Psychology Research Team Awarded NIH Grant to Study Impact of Mindfulness in Rural Law Officers
A team of Pacific University researchers led by psychology Professor Michael Christopher and Associate Professor Sarah Bowen has been awarded follow-on funding by the National Institutes of Health for research and training of law enforcement officials in mindfulness practices. The project is intended to affect and improve outcomes when first responders arrive in volatile situations.
The new round of funding is for $266,790 and will specifically focus on the research team’s work with rural law enforcement officers. The grant is formally known as “Feasibility and acceptability of mindfulness-based resilience training for problematic alcohol use, mental health, and aggression in rural law enforcement officers.”
“Rural law enforcement officers are exposed to unique and significant stressors, yet have access to fewer resources, compared to urban counterparts, to mitigate harmful effects of stress,” according to the grant application. “This elevates risk for maladaptive coping strategies such as problematic alcohol use, mental health consequences, and aggression and excessive use of force.”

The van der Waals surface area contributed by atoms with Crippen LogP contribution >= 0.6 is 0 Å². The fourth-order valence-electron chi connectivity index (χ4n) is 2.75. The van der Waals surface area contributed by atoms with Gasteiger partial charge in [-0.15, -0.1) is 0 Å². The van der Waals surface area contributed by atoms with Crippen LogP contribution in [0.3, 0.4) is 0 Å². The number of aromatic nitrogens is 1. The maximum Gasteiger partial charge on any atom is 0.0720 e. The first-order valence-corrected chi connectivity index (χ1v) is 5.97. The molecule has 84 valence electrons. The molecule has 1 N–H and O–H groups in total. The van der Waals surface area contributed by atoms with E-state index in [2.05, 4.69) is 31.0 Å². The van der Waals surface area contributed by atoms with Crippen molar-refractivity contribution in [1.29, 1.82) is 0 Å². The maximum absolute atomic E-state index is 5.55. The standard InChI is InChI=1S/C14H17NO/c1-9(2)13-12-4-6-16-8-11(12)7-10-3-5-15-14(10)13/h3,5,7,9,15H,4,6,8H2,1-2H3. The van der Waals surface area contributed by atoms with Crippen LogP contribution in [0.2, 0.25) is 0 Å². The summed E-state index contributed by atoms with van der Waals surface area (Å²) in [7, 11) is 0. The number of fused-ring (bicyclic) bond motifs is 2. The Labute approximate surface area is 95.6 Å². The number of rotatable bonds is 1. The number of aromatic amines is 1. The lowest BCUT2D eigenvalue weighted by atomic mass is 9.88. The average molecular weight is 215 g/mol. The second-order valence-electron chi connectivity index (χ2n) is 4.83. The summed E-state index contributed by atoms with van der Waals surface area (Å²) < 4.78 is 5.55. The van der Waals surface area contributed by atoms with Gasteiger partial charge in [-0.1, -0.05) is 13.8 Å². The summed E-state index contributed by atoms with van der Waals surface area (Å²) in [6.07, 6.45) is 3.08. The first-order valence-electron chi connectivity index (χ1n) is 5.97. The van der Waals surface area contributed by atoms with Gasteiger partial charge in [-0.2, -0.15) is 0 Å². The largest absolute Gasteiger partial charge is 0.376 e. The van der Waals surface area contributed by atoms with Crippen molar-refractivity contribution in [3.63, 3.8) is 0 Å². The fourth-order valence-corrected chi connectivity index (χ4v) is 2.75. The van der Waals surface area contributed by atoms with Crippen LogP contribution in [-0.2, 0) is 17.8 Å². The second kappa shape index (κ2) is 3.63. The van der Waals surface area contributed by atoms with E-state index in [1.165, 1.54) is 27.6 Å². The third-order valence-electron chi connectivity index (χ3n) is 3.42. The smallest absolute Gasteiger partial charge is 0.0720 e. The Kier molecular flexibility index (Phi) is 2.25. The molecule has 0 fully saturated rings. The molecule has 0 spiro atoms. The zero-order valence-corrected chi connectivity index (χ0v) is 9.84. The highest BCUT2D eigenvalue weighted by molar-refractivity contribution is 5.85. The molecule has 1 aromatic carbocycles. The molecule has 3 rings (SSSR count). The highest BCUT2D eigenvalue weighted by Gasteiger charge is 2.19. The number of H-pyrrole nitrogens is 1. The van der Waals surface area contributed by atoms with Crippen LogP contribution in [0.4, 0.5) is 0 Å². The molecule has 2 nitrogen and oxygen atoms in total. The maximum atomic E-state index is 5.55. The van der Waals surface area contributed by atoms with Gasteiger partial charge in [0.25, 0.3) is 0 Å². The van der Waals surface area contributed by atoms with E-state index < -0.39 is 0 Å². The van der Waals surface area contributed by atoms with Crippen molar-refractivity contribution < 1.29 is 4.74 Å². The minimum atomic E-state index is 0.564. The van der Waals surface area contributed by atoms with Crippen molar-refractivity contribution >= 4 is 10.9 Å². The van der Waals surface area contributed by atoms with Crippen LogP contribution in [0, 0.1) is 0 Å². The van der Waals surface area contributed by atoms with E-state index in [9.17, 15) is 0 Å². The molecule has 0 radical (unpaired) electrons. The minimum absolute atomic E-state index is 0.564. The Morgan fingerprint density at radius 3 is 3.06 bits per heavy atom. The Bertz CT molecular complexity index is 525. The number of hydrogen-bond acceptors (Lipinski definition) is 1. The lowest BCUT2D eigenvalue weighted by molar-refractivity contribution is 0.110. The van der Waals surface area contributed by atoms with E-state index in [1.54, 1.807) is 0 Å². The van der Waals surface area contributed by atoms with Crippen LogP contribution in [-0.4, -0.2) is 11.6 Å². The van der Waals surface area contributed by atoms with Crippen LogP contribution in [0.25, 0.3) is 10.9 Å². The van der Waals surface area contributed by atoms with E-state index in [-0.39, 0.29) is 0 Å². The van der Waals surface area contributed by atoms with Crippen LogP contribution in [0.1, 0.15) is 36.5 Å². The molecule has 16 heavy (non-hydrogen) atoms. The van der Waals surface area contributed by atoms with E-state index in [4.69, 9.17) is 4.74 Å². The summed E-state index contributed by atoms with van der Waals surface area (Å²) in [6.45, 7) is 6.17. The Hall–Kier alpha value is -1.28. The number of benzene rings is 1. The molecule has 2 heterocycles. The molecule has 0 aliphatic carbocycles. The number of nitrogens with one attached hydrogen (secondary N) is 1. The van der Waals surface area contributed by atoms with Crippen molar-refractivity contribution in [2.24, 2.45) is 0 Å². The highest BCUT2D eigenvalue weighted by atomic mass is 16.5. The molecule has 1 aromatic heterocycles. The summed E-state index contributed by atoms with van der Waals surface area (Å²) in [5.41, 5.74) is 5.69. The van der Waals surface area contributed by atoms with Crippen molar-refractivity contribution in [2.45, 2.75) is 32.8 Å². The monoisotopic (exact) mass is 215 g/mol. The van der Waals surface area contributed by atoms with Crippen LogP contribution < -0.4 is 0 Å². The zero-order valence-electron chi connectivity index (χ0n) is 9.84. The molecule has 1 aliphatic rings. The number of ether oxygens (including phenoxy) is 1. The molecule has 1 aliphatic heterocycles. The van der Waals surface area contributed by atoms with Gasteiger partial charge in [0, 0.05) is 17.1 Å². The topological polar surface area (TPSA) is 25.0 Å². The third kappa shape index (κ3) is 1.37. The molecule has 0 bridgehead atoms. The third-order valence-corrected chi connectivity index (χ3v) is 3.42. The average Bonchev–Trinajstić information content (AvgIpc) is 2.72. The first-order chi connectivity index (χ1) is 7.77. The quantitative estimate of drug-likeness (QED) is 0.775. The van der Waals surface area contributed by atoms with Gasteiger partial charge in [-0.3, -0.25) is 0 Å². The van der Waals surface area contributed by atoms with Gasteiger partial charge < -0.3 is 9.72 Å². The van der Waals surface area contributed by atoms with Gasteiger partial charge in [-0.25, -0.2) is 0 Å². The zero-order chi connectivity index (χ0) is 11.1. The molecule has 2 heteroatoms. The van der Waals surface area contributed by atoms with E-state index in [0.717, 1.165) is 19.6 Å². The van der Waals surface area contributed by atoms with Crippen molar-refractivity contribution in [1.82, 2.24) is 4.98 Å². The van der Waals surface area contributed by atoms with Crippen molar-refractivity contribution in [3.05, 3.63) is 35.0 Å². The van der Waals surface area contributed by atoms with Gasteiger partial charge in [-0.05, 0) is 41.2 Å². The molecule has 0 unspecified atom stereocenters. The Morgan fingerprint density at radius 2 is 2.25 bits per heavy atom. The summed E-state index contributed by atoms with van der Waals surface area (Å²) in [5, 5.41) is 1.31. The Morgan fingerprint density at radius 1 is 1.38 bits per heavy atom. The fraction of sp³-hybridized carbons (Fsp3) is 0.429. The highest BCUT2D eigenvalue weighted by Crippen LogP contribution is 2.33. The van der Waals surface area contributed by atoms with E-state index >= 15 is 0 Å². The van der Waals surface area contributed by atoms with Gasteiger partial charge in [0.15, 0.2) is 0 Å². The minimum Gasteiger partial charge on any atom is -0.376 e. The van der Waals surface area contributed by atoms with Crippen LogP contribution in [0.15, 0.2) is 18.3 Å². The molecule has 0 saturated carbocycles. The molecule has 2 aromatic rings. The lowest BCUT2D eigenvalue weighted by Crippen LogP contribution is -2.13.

The researchers will assess the practicability of mindfulness-based resilience training, which promotes profound awareness in stressful situations, along with elements focused on misuse of alcohol, among rural law enforcement officers. The project is preliminary to what the researchers expect to be a massive, multistate trial involving many first responders in multiple agencies, and would run five or so years.
Their research team on this project includes co-investigator and retired police officer Richard Goerling and Associate Professor Matthew Hunsinger, along with collaborator Dr. Daniel Grupe from the University of Wisconsin, Madison.
Christopher is director of Pacific’s Mindful Health and Resilience Lab.
(Photos: Sarah Bowen, Michael Christopher)